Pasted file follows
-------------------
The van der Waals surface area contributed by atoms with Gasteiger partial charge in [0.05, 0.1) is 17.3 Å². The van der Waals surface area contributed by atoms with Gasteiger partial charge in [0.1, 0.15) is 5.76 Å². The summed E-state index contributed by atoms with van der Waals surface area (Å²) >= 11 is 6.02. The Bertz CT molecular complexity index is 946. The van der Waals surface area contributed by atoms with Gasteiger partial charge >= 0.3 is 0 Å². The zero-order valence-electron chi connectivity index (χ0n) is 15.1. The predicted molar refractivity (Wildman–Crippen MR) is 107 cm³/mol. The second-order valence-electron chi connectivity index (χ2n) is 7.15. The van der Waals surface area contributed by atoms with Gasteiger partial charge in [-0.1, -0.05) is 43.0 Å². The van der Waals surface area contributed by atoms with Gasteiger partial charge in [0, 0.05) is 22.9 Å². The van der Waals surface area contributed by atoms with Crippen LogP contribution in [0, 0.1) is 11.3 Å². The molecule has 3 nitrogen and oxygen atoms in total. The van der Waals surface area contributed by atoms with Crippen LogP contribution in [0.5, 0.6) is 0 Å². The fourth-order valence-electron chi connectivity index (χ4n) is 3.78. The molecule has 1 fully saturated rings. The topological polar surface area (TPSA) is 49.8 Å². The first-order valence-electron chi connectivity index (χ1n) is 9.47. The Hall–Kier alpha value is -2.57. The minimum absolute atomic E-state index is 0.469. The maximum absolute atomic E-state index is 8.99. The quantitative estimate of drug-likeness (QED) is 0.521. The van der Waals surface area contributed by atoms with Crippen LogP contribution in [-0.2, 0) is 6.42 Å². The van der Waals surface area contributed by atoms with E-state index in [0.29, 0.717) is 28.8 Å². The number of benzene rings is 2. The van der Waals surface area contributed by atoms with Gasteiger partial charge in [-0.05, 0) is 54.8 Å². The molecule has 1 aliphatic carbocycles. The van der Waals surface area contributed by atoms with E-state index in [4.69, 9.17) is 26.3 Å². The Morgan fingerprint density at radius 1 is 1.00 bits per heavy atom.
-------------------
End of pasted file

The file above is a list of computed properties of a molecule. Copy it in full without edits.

The van der Waals surface area contributed by atoms with Gasteiger partial charge in [0.05, 0.1) is 17.3 Å². The van der Waals surface area contributed by atoms with Gasteiger partial charge in [0.1, 0.15) is 5.76 Å². The summed E-state index contributed by atoms with van der Waals surface area (Å²) >= 11 is 6.02. The Bertz CT molecular complexity index is 946. The van der Waals surface area contributed by atoms with Gasteiger partial charge >= 0.3 is 0 Å². The zero-order valence-electron chi connectivity index (χ0n) is 15.1. The predicted molar refractivity (Wildman–Crippen MR) is 107 cm³/mol. The second-order valence-electron chi connectivity index (χ2n) is 7.15. The van der Waals surface area contributed by atoms with Gasteiger partial charge in [-0.1, -0.05) is 43.0 Å². The van der Waals surface area contributed by atoms with Gasteiger partial charge in [0, 0.05) is 22.9 Å². The van der Waals surface area contributed by atoms with Crippen LogP contribution in [0, 0.1) is 11.3 Å². The molecule has 3 nitrogen and oxygen atoms in total. The van der Waals surface area contributed by atoms with Crippen LogP contribution in [0.5, 0.6) is 0 Å². The fourth-order valence-electron chi connectivity index (χ4n) is 3.78. The molecule has 1 fully saturated rings. The topological polar surface area (TPSA) is 49.8 Å². The first-order valence-electron chi connectivity index (χ1n) is 9.47. The Hall–Kier alpha value is -2.57. The minimum absolute atomic E-state index is 0.469. The maximum absolute atomic E-state index is 8.99. The quantitative estimate of drug-likeness (QED) is 0.521. The van der Waals surface area contributed by atoms with Crippen LogP contribution in [-0.2, 0) is 6.42 Å². The van der Waals surface area contributed by atoms with E-state index in [0.29, 0.717) is 28.8 Å². The number of benzene rings is 2. The van der Waals surface area contributed by atoms with Gasteiger partial charge in [-0.05, 0) is 54.8 Å². The molecule has 1 aliphatic carbocycles. The van der Waals surface area contributed by atoms with E-state index in [4.69, 9.17) is 26.3 Å². The Morgan fingerprint density at radius 1 is 1.00 bits per heavy atom.